Pete Catalina, 41, a Salida (Col.) pool hall operator convicted of shooting a man in an argument over a 50-cent stack of poker chips, agreed to meet death wearing equipment recording his last heart beats.
Angelo Agnes, 31,* a Denver Negro convicted of slaying his estranged wife, declined to wear the device. Like Catalina, however, he did not fight the lethal fumes and both men were pronounced dead at 8:02 P.M., exactly two minutes after Warden Roy Best released gas into acid containers beneath their chairs.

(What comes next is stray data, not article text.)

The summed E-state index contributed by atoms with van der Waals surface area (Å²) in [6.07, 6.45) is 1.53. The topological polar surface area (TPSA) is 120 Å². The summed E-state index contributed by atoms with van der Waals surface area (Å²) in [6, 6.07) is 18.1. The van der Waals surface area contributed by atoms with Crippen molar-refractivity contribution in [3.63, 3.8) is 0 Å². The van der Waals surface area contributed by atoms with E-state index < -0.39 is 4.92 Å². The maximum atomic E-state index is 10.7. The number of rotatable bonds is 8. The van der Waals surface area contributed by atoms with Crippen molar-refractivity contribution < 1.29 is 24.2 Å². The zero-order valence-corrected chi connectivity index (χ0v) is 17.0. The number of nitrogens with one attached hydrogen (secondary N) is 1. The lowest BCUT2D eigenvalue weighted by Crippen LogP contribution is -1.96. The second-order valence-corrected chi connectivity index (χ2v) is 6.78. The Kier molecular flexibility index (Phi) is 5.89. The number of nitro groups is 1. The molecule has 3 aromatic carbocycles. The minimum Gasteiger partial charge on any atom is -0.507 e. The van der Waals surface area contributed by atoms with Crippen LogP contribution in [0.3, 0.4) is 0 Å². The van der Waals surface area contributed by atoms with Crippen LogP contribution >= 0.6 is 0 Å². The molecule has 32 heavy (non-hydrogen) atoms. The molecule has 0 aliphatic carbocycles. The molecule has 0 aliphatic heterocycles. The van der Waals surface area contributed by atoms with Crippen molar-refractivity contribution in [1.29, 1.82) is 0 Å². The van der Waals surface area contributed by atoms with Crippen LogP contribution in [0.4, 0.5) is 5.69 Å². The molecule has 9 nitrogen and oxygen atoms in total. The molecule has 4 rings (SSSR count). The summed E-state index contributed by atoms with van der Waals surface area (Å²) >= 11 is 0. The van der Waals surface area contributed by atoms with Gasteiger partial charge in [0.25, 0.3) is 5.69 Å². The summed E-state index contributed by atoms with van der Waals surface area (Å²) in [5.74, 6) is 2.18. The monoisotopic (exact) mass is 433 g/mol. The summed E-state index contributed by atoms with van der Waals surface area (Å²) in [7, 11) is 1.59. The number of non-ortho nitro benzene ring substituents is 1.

I.D. Price, an electrical expert who operated the heart recording instruments, said that Catalina’s heart beat appeared strong and even for one minute and 10 seconds, then stopped abruptly when he inhaled the poison fumes. Agnes inhaled the gas 55 seconds after its generation began.
The “quickest and most humane execution we ever had” was later alleged to have experienced a gas leak that caused witnesses to flee their seats.